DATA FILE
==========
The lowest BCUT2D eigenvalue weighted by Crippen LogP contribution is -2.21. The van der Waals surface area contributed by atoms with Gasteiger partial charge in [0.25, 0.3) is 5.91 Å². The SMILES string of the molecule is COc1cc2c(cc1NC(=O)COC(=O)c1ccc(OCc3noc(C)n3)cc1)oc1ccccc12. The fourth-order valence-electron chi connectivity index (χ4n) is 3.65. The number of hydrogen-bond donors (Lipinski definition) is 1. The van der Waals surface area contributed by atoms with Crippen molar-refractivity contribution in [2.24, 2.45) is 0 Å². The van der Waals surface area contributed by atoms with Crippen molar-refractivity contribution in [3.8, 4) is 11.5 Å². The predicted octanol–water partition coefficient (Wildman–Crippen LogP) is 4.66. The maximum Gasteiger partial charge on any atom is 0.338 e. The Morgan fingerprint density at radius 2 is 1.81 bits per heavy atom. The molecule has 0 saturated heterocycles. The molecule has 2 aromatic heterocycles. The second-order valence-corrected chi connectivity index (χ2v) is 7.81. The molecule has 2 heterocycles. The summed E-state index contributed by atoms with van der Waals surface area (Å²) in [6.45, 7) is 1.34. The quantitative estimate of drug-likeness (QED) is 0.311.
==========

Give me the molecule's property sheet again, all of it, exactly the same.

The lowest BCUT2D eigenvalue weighted by Crippen LogP contribution is -2.21. The van der Waals surface area contributed by atoms with Gasteiger partial charge in [0.25, 0.3) is 5.91 Å². The SMILES string of the molecule is COc1cc2c(cc1NC(=O)COC(=O)c1ccc(OCc3noc(C)n3)cc1)oc1ccccc12. The fourth-order valence-electron chi connectivity index (χ4n) is 3.65. The number of hydrogen-bond donors (Lipinski definition) is 1. The van der Waals surface area contributed by atoms with Crippen molar-refractivity contribution in [2.24, 2.45) is 0 Å². The van der Waals surface area contributed by atoms with Crippen molar-refractivity contribution in [3.8, 4) is 11.5 Å². The predicted octanol–water partition coefficient (Wildman–Crippen LogP) is 4.66. The maximum Gasteiger partial charge on any atom is 0.338 e. The Morgan fingerprint density at radius 2 is 1.81 bits per heavy atom. The molecule has 0 saturated heterocycles. The molecule has 2 aromatic heterocycles. The second-order valence-corrected chi connectivity index (χ2v) is 7.81. The molecule has 2 heterocycles. The summed E-state index contributed by atoms with van der Waals surface area (Å²) in [6.45, 7) is 1.34. The quantitative estimate of drug-likeness (QED) is 0.311.